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Story Highlights

  • Organic farmer Fonyije Chigozili is hoping to break into the European market.
  • She has benefited from valuable assistance to achieve her goal under the Economic Partnership Agreement (EPA), being implemented by the Planning Institute of Jamaica
  • The training, held in Trelawny, Kingston and Manchester, focused on preparing participants for trade opportunities. It examined technical barriers to trade and regulatory requirements for food exports to the European Union (EU), Canada and CARICOM countries.

Organic farmer Fonyije Chigozili is hoping to break into the European market.

She has benefited from valuable assistance to achieve her goal under the Economic Partnership Agreement (EPA), being implemented by the Planning Institute of Jamaica (PIOJ).

Under the programme, local fresh produce, processed sauces and mixes have duty-free quota access to markets in Europe, tapping into a market of more than 450 million high-income consumers.

Ms. Chigozili, who is a member of the Jamaica Organic Agriculture Movement (JOAM), was among several farmers, food processors and exporters, who recently benefited from capacity-building training under phase one of the initiative (EPA 1).

The series of workshops and seminars was developed in collaboration with the Jamaica Manufacturers’ Association (JMA), Jamaica Exporters’ Association (JEA), National Certification Body of Jamaica (NCBJ), and the Plant Quarantine/Produce Inspection Division of the Ministry of Industry, Commerce, Agriculture and Fisheries.

The training, held in Trelawny, Kingston and Manchester, focused on preparing participants for trade opportunities. It examined technical barriers to trade and regulatory requirements for food exports to the European Union (EU), Canada and CARICOM countries.

Emphasis was placed on areas that will impact and enhance the ability of stakeholders to contribute meaningfully to preparations for international trade negotiations and how to maximise the benefits.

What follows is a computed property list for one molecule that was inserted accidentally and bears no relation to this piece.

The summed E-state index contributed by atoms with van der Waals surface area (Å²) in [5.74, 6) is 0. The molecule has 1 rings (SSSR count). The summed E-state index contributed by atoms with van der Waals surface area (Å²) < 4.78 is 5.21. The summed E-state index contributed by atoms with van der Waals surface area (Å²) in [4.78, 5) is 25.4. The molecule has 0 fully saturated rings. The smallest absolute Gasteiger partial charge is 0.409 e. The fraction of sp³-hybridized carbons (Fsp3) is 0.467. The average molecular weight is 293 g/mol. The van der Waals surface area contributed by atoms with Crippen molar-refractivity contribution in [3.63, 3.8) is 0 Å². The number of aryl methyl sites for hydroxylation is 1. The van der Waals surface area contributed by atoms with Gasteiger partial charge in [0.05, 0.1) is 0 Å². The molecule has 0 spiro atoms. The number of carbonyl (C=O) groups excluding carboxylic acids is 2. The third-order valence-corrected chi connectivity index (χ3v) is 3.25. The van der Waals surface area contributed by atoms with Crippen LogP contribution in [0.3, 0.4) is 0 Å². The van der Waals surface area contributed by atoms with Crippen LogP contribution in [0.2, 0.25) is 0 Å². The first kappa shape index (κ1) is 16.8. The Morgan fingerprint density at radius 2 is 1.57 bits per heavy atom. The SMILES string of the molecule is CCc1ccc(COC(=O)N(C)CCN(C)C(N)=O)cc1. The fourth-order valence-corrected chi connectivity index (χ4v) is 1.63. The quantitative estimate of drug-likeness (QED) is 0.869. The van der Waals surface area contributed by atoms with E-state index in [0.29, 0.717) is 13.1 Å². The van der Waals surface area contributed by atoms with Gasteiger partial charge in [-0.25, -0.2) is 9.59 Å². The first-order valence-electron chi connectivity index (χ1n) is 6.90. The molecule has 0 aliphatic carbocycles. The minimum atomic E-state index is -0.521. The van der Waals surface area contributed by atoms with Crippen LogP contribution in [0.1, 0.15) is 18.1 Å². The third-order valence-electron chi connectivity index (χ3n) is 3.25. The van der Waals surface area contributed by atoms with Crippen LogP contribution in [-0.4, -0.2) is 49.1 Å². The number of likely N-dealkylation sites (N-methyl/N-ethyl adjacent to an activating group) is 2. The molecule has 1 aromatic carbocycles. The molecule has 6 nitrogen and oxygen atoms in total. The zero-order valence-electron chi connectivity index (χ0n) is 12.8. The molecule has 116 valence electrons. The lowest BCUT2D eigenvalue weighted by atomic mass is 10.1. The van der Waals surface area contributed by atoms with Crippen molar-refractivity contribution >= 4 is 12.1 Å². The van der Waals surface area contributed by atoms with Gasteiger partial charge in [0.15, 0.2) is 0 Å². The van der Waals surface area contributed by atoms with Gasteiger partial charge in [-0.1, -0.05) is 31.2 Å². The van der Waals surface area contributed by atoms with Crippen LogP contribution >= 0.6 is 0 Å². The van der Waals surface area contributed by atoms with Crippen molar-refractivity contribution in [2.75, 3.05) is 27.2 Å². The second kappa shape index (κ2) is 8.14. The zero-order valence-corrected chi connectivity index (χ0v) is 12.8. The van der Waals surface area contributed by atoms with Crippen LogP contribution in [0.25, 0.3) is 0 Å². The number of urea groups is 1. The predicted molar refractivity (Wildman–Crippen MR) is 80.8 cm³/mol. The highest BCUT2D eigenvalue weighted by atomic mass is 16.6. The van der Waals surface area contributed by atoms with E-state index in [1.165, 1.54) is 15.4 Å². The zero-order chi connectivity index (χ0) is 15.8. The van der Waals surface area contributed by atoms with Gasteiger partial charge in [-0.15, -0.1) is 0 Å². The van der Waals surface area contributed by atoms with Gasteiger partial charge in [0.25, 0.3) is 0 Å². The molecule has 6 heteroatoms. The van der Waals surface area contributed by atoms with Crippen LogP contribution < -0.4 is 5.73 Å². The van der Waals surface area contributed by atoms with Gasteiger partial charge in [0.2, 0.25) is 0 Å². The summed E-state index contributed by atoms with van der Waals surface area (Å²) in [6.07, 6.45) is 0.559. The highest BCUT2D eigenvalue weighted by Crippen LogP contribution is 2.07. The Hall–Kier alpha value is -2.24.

Sessions on organic farming, fresh food and animal products, as well as how to package and process these products according to international standards, were included; so too were lessons on how manufacturers could build competitiveness.

Ms. Chigozili tells JIS News that she learnt a lot from the training.

“Months ago, I did not know much about EPA. I heard about it, but I could not make the linkage to see how I, as a small organic farmer, would utilise the agreement. Fast-track to the EPA project workshop and I have learnt so much about bottling, packaging and so forth, that I feel I know enough to start exporting,” she tells JIS News.

She notes that the organic market is the fastest growing market in the food industry worldwide, with an estimated value of approximately US$150 billion. She believes that Jamaican farmers can claim a piece of this pie.

In expressing gratitude for the training, Ms. Chigozili explains she was only now beginning to realise that “there are a lot of steps involved in trading to enter the various markets”.

“It will benefit us (Jamaican farmers). It will take us a while to comply, but we now have the information. We need to make sure that we have the certification required for trading under the EPA,” she says.

The EPA, which was signed in 2008, is a partnership between Europe and Caribbean Forum (CARIFORUM) states.

To tap into the market, Jamaican producers and exporters must commit to the rights, obligations and provisions in the World Trade Organization (WTO) agreement on Technical Barriers to Trade (TBT).